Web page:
But dammit, I’m not talking about contraception anymore!

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                    • Quite alright. I just wanted to make sure nobody thought I was evading the point (but wanted to do so in a way that wasn’t me, talking about contraception, right now).

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                    • Murali’s idea is the one I’ve always thought seemed like the best solution to this.  If a religious organization (or any business, really) wants to not include a certain form of health care in its health insurance, then require them to provide a cash equivalent in the form of higher wages.  Workers get more money, companies get less regulation, everyone’s happy.

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                    • WillT, I don’t think the government should force a church to do what it thinks is immoral.  It’s bad governance, contrary to the American ideal of pluralism, and probably unconstitutional.

                      I don’t know what “some hardfast Right of Conscience” would look like, as I’ve never employed the term or concept.

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                    • TVD, my bad on that. I switched around some terms from something you used to something more general, but forgot to take your name/initials off. Mea Culpa.

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                    • WillT, I don’t think the government should force a church to do what it thinks is immoral. It’s bad governance, contrary to the American ideal of pluralism, and probably unconstitutional.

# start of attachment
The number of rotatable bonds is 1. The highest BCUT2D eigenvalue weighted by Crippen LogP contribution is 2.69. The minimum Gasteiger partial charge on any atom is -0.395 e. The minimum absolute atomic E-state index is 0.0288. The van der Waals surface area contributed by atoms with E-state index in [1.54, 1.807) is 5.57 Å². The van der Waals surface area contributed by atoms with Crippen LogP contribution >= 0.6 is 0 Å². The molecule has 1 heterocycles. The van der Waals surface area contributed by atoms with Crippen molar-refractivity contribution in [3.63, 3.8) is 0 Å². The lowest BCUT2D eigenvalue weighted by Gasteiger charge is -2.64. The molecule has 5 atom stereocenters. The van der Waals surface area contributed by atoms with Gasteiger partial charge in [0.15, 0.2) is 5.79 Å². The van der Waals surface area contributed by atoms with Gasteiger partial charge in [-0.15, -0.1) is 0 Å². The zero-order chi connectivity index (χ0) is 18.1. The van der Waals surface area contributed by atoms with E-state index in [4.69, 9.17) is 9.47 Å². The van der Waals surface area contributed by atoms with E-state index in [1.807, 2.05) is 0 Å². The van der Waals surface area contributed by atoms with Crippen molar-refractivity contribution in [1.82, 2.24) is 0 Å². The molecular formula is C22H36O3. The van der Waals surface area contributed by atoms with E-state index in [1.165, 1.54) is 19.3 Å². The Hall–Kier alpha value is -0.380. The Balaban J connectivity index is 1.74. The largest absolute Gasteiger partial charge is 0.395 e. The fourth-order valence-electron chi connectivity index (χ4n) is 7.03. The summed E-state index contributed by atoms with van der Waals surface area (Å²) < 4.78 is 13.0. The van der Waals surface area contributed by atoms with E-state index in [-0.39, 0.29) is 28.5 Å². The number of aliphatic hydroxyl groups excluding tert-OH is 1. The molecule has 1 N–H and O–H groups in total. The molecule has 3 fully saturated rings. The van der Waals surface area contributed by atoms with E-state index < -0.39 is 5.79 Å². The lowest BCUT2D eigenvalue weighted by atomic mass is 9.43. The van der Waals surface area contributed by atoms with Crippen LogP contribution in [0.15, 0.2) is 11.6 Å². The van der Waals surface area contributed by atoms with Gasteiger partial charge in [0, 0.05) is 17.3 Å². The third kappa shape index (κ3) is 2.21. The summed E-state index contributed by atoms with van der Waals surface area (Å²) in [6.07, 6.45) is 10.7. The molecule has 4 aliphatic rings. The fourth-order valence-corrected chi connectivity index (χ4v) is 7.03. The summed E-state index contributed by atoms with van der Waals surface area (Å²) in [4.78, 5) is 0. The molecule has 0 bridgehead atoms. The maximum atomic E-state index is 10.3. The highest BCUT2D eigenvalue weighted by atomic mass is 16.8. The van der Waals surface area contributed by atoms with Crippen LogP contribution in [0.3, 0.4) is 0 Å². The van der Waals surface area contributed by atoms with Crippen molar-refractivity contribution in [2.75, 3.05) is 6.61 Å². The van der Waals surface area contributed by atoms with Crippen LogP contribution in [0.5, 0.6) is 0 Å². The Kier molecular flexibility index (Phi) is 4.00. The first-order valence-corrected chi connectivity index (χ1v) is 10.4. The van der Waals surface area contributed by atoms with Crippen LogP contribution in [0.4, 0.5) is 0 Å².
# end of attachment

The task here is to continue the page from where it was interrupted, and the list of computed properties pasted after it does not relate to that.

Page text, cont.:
TVD, I’m sympathetic to this assertion. But as people have been arguing (not just asserting): the mandate doesn’t apply to churches, but to corporate entities owned by churches that operate in the secular world; the mandate doesn’t violate ‘the free exercise of religious beliefs’ since it doesn’t compel any church member to (God forbid!) take oral contraception; it doesn’t prohibit the Church from not offering insurance in their secular pursuits and paying the fine; and finally, it presupposes that the secular activities of the church are insulated from the otherwise applicable laws simply because those businesses are governed by a 501-c3.

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    • “Such a bunch of nonsense. The state already mandates minimum wage and safety standards for the workplace and it doesn’t matter if these standards conflict with the employers religious beliefs; a minimum standard of healthcare coverage is no different.”